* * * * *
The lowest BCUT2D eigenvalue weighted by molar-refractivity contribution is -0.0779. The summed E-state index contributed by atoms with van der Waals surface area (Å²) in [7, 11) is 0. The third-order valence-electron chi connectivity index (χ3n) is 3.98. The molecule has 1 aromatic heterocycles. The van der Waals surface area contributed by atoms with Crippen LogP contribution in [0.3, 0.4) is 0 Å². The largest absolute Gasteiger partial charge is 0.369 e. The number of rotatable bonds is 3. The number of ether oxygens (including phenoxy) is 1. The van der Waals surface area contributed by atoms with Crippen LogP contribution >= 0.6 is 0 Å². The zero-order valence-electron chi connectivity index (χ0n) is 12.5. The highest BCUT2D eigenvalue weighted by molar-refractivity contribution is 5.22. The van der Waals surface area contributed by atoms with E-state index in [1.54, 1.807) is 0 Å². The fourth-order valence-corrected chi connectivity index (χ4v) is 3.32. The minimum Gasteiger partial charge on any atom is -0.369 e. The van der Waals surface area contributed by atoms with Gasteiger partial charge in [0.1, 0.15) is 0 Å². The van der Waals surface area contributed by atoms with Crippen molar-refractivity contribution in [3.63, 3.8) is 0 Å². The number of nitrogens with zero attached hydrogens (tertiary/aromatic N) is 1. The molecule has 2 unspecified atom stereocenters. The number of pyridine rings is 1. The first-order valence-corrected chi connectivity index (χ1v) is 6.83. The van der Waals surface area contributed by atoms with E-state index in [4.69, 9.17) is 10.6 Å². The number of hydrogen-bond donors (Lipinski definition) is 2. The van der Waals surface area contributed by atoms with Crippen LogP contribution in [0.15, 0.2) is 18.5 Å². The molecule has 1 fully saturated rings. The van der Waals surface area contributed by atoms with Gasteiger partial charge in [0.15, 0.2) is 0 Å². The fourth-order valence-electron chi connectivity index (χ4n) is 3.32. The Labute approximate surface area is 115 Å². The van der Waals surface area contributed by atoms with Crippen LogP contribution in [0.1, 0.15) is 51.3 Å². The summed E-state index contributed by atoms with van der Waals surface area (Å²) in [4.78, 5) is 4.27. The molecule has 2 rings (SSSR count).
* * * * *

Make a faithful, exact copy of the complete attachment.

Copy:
The lowest BCUT2D eigenvalue weighted by molar-refractivity contribution is -0.0779. The summed E-state index contributed by atoms with van der Waals surface area (Å²) in [7, 11) is 0. The third-order valence-electron chi connectivity index (χ3n) is 3.98. The molecule has 1 aromatic heterocycles. The van der Waals surface area contributed by atoms with Crippen LogP contribution in [0.3, 0.4) is 0 Å². The largest absolute Gasteiger partial charge is 0.369 e. The number of rotatable bonds is 3. The number of ether oxygens (including phenoxy) is 1. The van der Waals surface area contributed by atoms with Crippen LogP contribution >= 0.6 is 0 Å². The zero-order valence-electron chi connectivity index (χ0n) is 12.5. The highest BCUT2D eigenvalue weighted by molar-refractivity contribution is 5.22. The van der Waals surface area contributed by atoms with E-state index in [1.54, 1.807) is 0 Å². The fourth-order valence-corrected chi connectivity index (χ4v) is 3.32. The minimum Gasteiger partial charge on any atom is -0.369 e. The van der Waals surface area contributed by atoms with Gasteiger partial charge in [0.1, 0.15) is 0 Å². The van der Waals surface area contributed by atoms with Crippen molar-refractivity contribution in [3.63, 3.8) is 0 Å². The number of nitrogens with zero attached hydrogens (tertiary/aromatic N) is 1. The molecule has 2 unspecified atom stereocenters. The number of pyridine rings is 1. The first-order valence-corrected chi connectivity index (χ1v) is 6.83. The van der Waals surface area contributed by atoms with E-state index in [4.69, 9.17) is 10.6 Å². The number of hydrogen-bond donors (Lipinski definition) is 2. The van der Waals surface area contributed by atoms with Crippen LogP contribution in [0.15, 0.2) is 18.5 Å². The molecule has 1 fully saturated rings. The van der Waals surface area contributed by atoms with Gasteiger partial charge in [0.15, 0.2) is 0 Å². The fourth-order valence-electron chi connectivity index (χ4n) is 3.32. The Labute approximate surface area is 115 Å². The van der Waals surface area contributed by atoms with Crippen LogP contribution in [0.1, 0.15) is 51.3 Å². The summed E-state index contributed by atoms with van der Waals surface area (Å²) in [4.78, 5) is 4.27. The molecule has 2 rings (SSSR count).